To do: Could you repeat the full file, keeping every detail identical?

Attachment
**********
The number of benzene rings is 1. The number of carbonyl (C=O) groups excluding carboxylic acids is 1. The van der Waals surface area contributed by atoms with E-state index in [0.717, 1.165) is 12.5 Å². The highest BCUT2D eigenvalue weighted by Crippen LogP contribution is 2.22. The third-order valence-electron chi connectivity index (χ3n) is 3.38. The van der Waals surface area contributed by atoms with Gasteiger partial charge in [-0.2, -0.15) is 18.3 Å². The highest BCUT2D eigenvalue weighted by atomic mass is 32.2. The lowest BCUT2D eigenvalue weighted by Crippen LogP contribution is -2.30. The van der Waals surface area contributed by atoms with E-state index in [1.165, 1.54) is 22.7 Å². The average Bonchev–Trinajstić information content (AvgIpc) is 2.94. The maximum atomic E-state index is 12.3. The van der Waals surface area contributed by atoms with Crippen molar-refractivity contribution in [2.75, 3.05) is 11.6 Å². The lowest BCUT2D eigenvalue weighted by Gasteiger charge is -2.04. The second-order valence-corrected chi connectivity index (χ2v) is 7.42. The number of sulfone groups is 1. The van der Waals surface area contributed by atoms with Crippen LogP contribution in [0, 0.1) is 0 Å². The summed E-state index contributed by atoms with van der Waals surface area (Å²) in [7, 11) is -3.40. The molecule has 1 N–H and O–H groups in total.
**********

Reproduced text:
The number of benzene rings is 1. The number of carbonyl (C=O) groups excluding carboxylic acids is 1. The van der Waals surface area contributed by atoms with E-state index in [0.717, 1.165) is 12.5 Å². The highest BCUT2D eigenvalue weighted by Crippen LogP contribution is 2.22. The third-order valence-electron chi connectivity index (χ3n) is 3.38. The van der Waals surface area contributed by atoms with Gasteiger partial charge in [-0.2, -0.15) is 18.3 Å². The highest BCUT2D eigenvalue weighted by atomic mass is 32.2. The lowest BCUT2D eigenvalue weighted by Crippen LogP contribution is -2.30. The van der Waals surface area contributed by atoms with E-state index in [1.165, 1.54) is 22.7 Å². The average Bonchev–Trinajstić information content (AvgIpc) is 2.94. The maximum atomic E-state index is 12.3. The van der Waals surface area contributed by atoms with Crippen molar-refractivity contribution in [2.75, 3.05) is 11.6 Å². The lowest BCUT2D eigenvalue weighted by Gasteiger charge is -2.04. The second-order valence-corrected chi connectivity index (χ2v) is 7.42. The number of sulfone groups is 1. The van der Waals surface area contributed by atoms with Crippen LogP contribution in [0, 0.1) is 0 Å². The summed E-state index contributed by atoms with van der Waals surface area (Å²) in [7, 11) is -3.40. The molecule has 1 N–H and O–H groups in total.